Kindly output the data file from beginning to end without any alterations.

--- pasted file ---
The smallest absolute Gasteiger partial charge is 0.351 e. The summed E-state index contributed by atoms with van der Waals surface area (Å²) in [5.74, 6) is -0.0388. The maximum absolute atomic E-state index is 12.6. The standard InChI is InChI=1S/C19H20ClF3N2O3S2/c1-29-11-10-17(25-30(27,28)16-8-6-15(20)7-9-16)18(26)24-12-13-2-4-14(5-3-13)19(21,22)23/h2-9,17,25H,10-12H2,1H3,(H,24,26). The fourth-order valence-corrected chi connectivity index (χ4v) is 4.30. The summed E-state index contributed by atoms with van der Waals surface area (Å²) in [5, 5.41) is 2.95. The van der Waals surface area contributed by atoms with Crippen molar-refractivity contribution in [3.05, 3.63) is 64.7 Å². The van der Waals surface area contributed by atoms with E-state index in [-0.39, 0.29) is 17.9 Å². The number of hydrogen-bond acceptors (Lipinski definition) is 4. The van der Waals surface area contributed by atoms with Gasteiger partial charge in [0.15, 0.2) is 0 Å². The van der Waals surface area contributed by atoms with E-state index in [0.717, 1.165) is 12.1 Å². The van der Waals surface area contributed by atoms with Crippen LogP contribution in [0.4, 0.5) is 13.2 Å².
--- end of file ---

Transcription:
The smallest absolute Gasteiger partial charge is 0.351 e. The summed E-state index contributed by atoms with van der Waals surface area (Å²) in [5.74, 6) is -0.0388. The maximum absolute atomic E-state index is 12.6. The standard InChI is InChI=1S/C19H20ClF3N2O3S2/c1-29-11-10-17(25-30(27,28)16-8-6-15(20)7-9-16)18(26)24-12-13-2-4-14(5-3-13)19(21,22)23/h2-9,17,25H,10-12H2,1H3,(H,24,26). The fourth-order valence-corrected chi connectivity index (χ4v) is 4.30. The summed E-state index contributed by atoms with van der Waals surface area (Å²) in [5, 5.41) is 2.95. The van der Waals surface area contributed by atoms with Crippen molar-refractivity contribution in [3.05, 3.63) is 64.7 Å². The van der Waals surface area contributed by atoms with E-state index in [-0.39, 0.29) is 17.9 Å². The number of hydrogen-bond acceptors (Lipinski definition) is 4. The van der Waals surface area contributed by atoms with Gasteiger partial charge in [0.15, 0.2) is 0 Å². The van der Waals surface area contributed by atoms with E-state index in [0.717, 1.165) is 12.1 Å². The van der Waals surface area contributed by atoms with Crippen LogP contribution in [0.4, 0.5) is 13.2 Å².